Volume 4 #5 May
You never know where some useful piece of information is
going to come from. For over thirty years I have stumbled
onto odd bits of knowledge from a dozen or more fields, none
of which apparently had anything to do with dyslexia. They
have included such a variety of areas as epilepsy, high speed
photography of athletes, depression, ADD, eye motions, Buddhism,
strokes, and 3-D television. Yet in each specialty it turned
out that there was some piece of information that fitted
with others like parts of a jigsaw puzzle to add to our understanding
For years it has appeared that the poky interhemispheric
transfer of information from one side of the brain to the
other had to be part of the problem. This delay could be
seen with high speed photography and in the erratic eye motions
and double regressions characteristic of dyslectic reading.
It also accounted for the fact that when we by-passed that
slow corpus callosum, we could teach the kids to read. Unfortunately
this isolation was only possible in the auditory system.
The wiring of the visual system makes it impossible to isolate
a signal to one hemisphere. To read, you need to use the
fovea, and the fovea sends its information to both sides
of the brain.
For over thirty years I wished I could find a way to stimulate
the language areas with a visual signal as well. Recent information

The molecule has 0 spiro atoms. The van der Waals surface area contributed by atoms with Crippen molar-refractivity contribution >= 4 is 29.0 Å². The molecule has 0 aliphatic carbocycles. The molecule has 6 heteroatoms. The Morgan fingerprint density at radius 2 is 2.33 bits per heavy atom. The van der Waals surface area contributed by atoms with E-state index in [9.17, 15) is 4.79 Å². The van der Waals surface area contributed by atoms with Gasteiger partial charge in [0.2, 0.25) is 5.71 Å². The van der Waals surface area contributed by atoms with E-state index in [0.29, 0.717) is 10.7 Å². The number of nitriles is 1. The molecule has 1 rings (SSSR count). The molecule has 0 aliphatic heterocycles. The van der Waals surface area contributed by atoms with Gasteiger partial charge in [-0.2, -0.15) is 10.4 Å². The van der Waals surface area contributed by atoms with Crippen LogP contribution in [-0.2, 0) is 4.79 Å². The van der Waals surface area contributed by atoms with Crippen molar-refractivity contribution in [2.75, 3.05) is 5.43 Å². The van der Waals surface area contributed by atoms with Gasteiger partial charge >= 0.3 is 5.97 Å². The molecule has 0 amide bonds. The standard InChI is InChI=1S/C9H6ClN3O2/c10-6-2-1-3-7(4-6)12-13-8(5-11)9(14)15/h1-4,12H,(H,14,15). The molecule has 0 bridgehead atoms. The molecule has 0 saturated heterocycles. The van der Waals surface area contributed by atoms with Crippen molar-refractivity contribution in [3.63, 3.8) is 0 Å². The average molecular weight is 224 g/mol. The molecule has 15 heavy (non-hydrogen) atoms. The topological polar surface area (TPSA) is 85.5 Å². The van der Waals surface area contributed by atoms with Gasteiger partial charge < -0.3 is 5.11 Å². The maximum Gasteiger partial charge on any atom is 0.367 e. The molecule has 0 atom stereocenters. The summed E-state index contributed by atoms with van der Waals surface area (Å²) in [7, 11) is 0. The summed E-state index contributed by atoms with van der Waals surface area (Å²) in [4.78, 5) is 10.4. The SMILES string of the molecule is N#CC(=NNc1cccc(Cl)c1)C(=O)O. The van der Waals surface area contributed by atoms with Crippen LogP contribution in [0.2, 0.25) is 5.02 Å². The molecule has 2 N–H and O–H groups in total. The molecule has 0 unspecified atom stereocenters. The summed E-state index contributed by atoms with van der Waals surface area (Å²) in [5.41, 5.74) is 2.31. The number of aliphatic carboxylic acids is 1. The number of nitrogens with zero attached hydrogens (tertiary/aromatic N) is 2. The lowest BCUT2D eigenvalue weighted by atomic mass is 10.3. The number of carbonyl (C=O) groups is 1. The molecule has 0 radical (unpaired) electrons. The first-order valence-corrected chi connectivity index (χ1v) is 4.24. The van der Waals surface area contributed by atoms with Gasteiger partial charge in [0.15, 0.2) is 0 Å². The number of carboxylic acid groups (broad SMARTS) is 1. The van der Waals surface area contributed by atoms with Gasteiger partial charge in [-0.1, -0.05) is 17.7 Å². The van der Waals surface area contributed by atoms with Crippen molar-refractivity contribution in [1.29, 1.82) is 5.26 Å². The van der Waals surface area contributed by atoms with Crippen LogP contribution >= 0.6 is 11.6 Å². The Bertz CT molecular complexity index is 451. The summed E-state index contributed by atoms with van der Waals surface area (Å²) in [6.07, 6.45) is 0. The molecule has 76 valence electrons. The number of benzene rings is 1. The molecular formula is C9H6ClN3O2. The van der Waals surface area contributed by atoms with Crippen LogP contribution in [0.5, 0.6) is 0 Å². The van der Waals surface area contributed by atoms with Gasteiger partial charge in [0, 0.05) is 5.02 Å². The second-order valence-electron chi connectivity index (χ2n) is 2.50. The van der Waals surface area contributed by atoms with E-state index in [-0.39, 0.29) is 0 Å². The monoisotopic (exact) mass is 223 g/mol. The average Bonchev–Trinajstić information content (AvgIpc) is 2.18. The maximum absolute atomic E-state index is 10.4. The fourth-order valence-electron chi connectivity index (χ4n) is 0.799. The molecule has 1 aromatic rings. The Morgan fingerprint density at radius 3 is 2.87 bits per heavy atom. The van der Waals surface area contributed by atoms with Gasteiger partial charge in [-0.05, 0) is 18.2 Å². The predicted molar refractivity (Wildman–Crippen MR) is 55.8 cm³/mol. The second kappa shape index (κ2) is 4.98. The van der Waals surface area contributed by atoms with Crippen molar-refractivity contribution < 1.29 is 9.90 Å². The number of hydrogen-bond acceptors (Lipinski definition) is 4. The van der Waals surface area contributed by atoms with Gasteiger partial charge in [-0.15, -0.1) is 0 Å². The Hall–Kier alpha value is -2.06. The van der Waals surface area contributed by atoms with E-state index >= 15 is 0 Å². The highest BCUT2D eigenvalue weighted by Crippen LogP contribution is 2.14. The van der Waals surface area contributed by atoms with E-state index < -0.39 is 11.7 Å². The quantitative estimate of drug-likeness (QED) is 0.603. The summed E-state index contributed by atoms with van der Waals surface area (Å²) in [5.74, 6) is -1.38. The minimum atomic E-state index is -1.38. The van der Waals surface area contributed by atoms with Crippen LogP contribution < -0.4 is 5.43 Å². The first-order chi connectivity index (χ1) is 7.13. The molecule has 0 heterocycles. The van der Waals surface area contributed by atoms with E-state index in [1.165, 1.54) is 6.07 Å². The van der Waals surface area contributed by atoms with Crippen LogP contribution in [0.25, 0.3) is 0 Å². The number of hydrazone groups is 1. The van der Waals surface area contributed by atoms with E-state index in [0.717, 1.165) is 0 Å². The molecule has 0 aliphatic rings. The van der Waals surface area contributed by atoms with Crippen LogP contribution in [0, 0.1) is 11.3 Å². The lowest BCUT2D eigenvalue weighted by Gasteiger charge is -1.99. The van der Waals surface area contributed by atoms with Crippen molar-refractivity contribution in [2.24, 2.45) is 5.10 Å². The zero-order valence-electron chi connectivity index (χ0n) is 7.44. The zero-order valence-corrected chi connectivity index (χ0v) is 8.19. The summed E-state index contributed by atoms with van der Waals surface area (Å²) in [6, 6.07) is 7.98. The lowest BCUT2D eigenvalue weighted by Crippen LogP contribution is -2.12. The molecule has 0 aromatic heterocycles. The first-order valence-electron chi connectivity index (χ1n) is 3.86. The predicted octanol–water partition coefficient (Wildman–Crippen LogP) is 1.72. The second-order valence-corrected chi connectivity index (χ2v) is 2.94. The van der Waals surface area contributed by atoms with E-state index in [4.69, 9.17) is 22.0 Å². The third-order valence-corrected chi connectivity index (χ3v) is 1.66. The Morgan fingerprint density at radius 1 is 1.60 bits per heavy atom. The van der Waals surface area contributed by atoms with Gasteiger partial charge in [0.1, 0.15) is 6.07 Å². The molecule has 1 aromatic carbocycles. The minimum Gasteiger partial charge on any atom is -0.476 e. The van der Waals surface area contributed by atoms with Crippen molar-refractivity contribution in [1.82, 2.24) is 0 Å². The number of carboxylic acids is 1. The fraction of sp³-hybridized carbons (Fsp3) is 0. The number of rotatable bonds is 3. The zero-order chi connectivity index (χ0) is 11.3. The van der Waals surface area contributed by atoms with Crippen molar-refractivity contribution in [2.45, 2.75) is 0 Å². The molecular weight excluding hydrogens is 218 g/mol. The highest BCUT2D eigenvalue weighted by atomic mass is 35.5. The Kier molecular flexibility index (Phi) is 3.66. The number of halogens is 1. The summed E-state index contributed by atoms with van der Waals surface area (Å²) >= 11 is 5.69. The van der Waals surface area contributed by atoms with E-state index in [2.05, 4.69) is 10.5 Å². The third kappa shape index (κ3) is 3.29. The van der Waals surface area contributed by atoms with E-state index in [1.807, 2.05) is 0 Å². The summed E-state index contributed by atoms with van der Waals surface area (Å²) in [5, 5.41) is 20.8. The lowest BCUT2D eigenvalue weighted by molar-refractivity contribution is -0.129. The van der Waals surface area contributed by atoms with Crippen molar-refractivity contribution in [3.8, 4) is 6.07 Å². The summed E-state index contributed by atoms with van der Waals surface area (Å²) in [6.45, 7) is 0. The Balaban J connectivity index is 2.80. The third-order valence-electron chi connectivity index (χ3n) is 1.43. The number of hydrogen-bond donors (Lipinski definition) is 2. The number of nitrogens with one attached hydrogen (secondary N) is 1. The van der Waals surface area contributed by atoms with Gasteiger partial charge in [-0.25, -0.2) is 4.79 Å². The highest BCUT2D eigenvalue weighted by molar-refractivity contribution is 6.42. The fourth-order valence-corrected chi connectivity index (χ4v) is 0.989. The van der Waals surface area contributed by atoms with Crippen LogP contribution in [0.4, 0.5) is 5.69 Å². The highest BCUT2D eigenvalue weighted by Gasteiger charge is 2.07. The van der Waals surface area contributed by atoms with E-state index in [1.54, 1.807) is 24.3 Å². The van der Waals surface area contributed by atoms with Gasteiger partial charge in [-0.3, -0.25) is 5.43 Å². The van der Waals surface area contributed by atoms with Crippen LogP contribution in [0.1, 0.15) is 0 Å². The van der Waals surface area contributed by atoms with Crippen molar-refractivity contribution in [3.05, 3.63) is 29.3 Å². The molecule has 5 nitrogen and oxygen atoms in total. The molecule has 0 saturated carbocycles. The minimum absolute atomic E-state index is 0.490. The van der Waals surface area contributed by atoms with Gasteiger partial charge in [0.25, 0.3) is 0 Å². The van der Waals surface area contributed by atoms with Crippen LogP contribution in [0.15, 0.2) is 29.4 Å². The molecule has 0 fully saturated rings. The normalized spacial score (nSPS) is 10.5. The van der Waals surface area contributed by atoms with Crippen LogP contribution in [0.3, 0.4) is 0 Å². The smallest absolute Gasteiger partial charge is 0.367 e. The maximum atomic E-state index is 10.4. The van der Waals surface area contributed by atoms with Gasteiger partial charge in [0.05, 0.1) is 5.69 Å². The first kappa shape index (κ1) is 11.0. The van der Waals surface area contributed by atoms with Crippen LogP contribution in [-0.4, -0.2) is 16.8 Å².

indicates that I may have been going at it backwards. Instead
of cutting out the slow one and using only the fast signal,
it now appears that you can simply speed up the slow one!
For many years people in a variety of different fields have
known that a brighter visual signal travels faster than a
darker one. Now why didn’t I know that?
A psychotherapist has been using special glasses he devised
that enable the wearer to deliver a brighter signal to one
eye than to the other. He had no interest in dyslexia. He
just needed something that would stimulate the left hemisphere,
because such stimulation has been demonstrated, especially
in studies of Buddhist monks, to have a remarkable calming effect that
reduces depression. I have known for years that when we stimulate
the left side auditorily, it also reduces depression, but
I just regarded that as icing on the cake.
Nowadays I have
a student put on the glasses when he comes in for his lesson
and keep them on until he goes home. He keeps them on as he reads the phonics
book and even while he is doing a spelling exercise. The results have been
quite startling. Not only have the students’ learning speed doubled,
but the Jumping Jacks calm down. If you want to find out more about these
glasses, check out the web site: www.neuviewglasses.com.
No, I don’t sell the glasses
nor have anything to do with their inventor. But if you decide to try them,
please, please, let me know how it works. We need more data. This could
be a real breakthrough.